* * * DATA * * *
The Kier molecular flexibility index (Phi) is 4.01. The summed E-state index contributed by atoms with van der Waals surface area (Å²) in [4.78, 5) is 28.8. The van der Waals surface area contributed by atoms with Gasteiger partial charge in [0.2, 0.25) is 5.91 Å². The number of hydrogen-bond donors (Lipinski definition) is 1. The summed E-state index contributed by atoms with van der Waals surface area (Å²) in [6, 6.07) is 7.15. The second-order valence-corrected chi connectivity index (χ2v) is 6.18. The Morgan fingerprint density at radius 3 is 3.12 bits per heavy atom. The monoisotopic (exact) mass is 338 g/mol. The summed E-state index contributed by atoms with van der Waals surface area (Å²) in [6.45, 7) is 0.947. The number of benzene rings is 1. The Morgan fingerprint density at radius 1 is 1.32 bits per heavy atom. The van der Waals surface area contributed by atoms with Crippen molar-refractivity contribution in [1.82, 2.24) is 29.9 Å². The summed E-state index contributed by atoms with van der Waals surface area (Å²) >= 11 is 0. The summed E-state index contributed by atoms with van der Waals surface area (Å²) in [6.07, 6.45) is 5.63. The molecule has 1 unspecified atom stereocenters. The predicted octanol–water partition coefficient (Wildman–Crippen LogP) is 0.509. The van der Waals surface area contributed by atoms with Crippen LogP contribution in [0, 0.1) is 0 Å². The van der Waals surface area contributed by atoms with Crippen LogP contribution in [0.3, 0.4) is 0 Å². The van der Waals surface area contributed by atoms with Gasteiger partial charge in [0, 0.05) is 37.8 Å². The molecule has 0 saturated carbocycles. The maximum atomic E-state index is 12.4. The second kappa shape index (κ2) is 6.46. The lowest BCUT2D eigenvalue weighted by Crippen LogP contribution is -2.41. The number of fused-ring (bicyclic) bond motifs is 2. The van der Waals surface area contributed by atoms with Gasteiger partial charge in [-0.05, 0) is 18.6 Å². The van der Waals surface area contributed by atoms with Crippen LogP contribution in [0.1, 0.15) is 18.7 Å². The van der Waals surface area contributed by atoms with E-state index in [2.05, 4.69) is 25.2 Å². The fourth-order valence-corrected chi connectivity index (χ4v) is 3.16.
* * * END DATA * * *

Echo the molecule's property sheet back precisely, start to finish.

The Kier molecular flexibility index (Phi) is 4.01. The summed E-state index contributed by atoms with van der Waals surface area (Å²) in [4.78, 5) is 28.8. The van der Waals surface area contributed by atoms with Gasteiger partial charge in [0.2, 0.25) is 5.91 Å². The number of hydrogen-bond donors (Lipinski definition) is 1. The summed E-state index contributed by atoms with van der Waals surface area (Å²) in [6, 6.07) is 7.15. The second-order valence-corrected chi connectivity index (χ2v) is 6.18. The Morgan fingerprint density at radius 3 is 3.12 bits per heavy atom. The monoisotopic (exact) mass is 338 g/mol. The summed E-state index contributed by atoms with van der Waals surface area (Å²) in [6.45, 7) is 0.947. The number of benzene rings is 1. The Morgan fingerprint density at radius 1 is 1.32 bits per heavy atom. The van der Waals surface area contributed by atoms with Crippen molar-refractivity contribution in [1.82, 2.24) is 29.9 Å². The summed E-state index contributed by atoms with van der Waals surface area (Å²) >= 11 is 0. The summed E-state index contributed by atoms with van der Waals surface area (Å²) in [6.07, 6.45) is 5.63. The molecule has 1 unspecified atom stereocenters. The predicted octanol–water partition coefficient (Wildman–Crippen LogP) is 0.509. The van der Waals surface area contributed by atoms with Crippen LogP contribution in [0, 0.1) is 0 Å². The van der Waals surface area contributed by atoms with Crippen LogP contribution in [0.3, 0.4) is 0 Å². The van der Waals surface area contributed by atoms with Gasteiger partial charge in [0, 0.05) is 37.8 Å². The molecule has 0 saturated carbocycles. The maximum atomic E-state index is 12.4. The second kappa shape index (κ2) is 6.46. The lowest BCUT2D eigenvalue weighted by Crippen LogP contribution is -2.41. The number of fused-ring (bicyclic) bond motifs is 2. The van der Waals surface area contributed by atoms with Gasteiger partial charge in [-0.05, 0) is 18.6 Å². The van der Waals surface area contributed by atoms with Crippen LogP contribution in [0.1, 0.15) is 18.7 Å². The van der Waals surface area contributed by atoms with E-state index in [2.05, 4.69) is 25.2 Å². The fourth-order valence-corrected chi connectivity index (χ4v) is 3.16.